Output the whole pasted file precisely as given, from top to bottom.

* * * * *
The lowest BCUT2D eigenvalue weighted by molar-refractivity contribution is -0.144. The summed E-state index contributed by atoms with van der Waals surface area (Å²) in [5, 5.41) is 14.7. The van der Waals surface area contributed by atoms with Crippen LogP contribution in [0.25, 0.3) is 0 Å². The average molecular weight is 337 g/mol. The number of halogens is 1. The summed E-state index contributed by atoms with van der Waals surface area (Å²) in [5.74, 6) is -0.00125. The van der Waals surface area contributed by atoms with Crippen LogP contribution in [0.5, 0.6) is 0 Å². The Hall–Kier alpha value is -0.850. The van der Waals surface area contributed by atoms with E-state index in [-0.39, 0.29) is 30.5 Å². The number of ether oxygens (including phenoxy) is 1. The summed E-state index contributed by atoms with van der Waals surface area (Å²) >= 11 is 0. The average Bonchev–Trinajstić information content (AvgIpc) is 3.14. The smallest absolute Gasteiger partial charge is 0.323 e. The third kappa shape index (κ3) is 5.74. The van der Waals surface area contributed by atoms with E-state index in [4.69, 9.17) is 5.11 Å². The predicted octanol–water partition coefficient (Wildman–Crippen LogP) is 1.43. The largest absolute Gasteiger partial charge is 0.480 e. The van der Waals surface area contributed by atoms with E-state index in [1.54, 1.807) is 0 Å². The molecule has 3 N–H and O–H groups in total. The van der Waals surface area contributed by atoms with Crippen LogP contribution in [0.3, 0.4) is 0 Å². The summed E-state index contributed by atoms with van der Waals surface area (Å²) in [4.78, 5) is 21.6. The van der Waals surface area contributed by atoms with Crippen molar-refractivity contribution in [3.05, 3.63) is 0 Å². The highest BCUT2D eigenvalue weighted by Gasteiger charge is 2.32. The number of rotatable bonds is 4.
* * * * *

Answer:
The lowest BCUT2D eigenvalue weighted by molar-refractivity contribution is -0.144. The summed E-state index contributed by atoms with van der Waals surface area (Å²) in [5, 5.41) is 14.7. The van der Waals surface area contributed by atoms with Crippen LogP contribution in [0.25, 0.3) is 0 Å². The average molecular weight is 337 g/mol. The number of halogens is 1. The summed E-state index contributed by atoms with van der Waals surface area (Å²) in [5.74, 6) is -0.00125. The van der Waals surface area contributed by atoms with Crippen LogP contribution in [0.5, 0.6) is 0 Å². The Hall–Kier alpha value is -0.850. The van der Waals surface area contributed by atoms with E-state index in [-0.39, 0.29) is 30.5 Å². The number of ether oxygens (including phenoxy) is 1. The summed E-state index contributed by atoms with van der Waals surface area (Å²) >= 11 is 0. The average Bonchev–Trinajstić information content (AvgIpc) is 3.14. The smallest absolute Gasteiger partial charge is 0.323 e. The third kappa shape index (κ3) is 5.74. The van der Waals surface area contributed by atoms with E-state index in [4.69, 9.17) is 5.11 Å². The predicted octanol–water partition coefficient (Wildman–Crippen LogP) is 1.43. The largest absolute Gasteiger partial charge is 0.480 e. The van der Waals surface area contributed by atoms with E-state index in [1.54, 1.807) is 0 Å². The molecule has 3 N–H and O–H groups in total. The van der Waals surface area contributed by atoms with Crippen LogP contribution in [0.3, 0.4) is 0 Å². The summed E-state index contributed by atoms with van der Waals surface area (Å²) in [4.78, 5) is 21.6. The van der Waals surface area contributed by atoms with Crippen molar-refractivity contribution in [3.05, 3.63) is 0 Å². The highest BCUT2D eigenvalue weighted by Gasteiger charge is 2.32. The number of rotatable bonds is 4.